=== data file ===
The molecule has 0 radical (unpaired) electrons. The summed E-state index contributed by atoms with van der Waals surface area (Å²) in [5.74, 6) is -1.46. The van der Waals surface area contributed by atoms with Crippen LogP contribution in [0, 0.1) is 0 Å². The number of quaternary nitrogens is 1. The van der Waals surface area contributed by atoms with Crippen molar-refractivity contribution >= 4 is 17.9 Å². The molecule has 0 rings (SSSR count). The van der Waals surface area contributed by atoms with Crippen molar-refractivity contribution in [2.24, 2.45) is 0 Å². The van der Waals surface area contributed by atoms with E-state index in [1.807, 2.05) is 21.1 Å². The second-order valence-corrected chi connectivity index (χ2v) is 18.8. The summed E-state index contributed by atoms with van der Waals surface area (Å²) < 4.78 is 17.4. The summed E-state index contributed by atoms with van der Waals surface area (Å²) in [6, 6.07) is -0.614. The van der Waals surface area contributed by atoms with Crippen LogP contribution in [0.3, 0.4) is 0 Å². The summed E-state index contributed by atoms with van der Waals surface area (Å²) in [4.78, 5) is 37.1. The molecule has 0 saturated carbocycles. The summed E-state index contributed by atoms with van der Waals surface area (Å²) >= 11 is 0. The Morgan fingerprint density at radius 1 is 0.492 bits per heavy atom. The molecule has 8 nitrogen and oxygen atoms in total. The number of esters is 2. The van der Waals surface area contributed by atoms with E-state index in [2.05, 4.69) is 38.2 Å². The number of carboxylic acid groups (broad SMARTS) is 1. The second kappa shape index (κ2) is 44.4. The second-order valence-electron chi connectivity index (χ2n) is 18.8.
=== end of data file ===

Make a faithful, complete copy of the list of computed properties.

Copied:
The molecule has 0 radical (unpaired) electrons. The summed E-state index contributed by atoms with van der Waals surface area (Å²) in [5.74, 6) is -1.46. The van der Waals surface area contributed by atoms with Crippen LogP contribution in [0, 0.1) is 0 Å². The number of quaternary nitrogens is 1. The van der Waals surface area contributed by atoms with Crippen molar-refractivity contribution >= 4 is 17.9 Å². The molecule has 0 rings (SSSR count). The van der Waals surface area contributed by atoms with Crippen molar-refractivity contribution in [2.24, 2.45) is 0 Å². The van der Waals surface area contributed by atoms with E-state index in [1.807, 2.05) is 21.1 Å². The second-order valence-corrected chi connectivity index (χ2v) is 18.8. The summed E-state index contributed by atoms with van der Waals surface area (Å²) < 4.78 is 17.4. The summed E-state index contributed by atoms with van der Waals surface area (Å²) in [6, 6.07) is -0.614. The van der Waals surface area contributed by atoms with Crippen LogP contribution in [0.3, 0.4) is 0 Å². The summed E-state index contributed by atoms with van der Waals surface area (Å²) in [4.78, 5) is 37.1. The molecule has 0 saturated carbocycles. The summed E-state index contributed by atoms with van der Waals surface area (Å²) >= 11 is 0. The Morgan fingerprint density at radius 1 is 0.492 bits per heavy atom. The molecule has 8 nitrogen and oxygen atoms in total. The number of esters is 2. The van der Waals surface area contributed by atoms with E-state index in [2.05, 4.69) is 38.2 Å². The number of carboxylic acid groups (broad SMARTS) is 1. The second kappa shape index (κ2) is 44.4. The second-order valence-electron chi connectivity index (χ2n) is 18.8.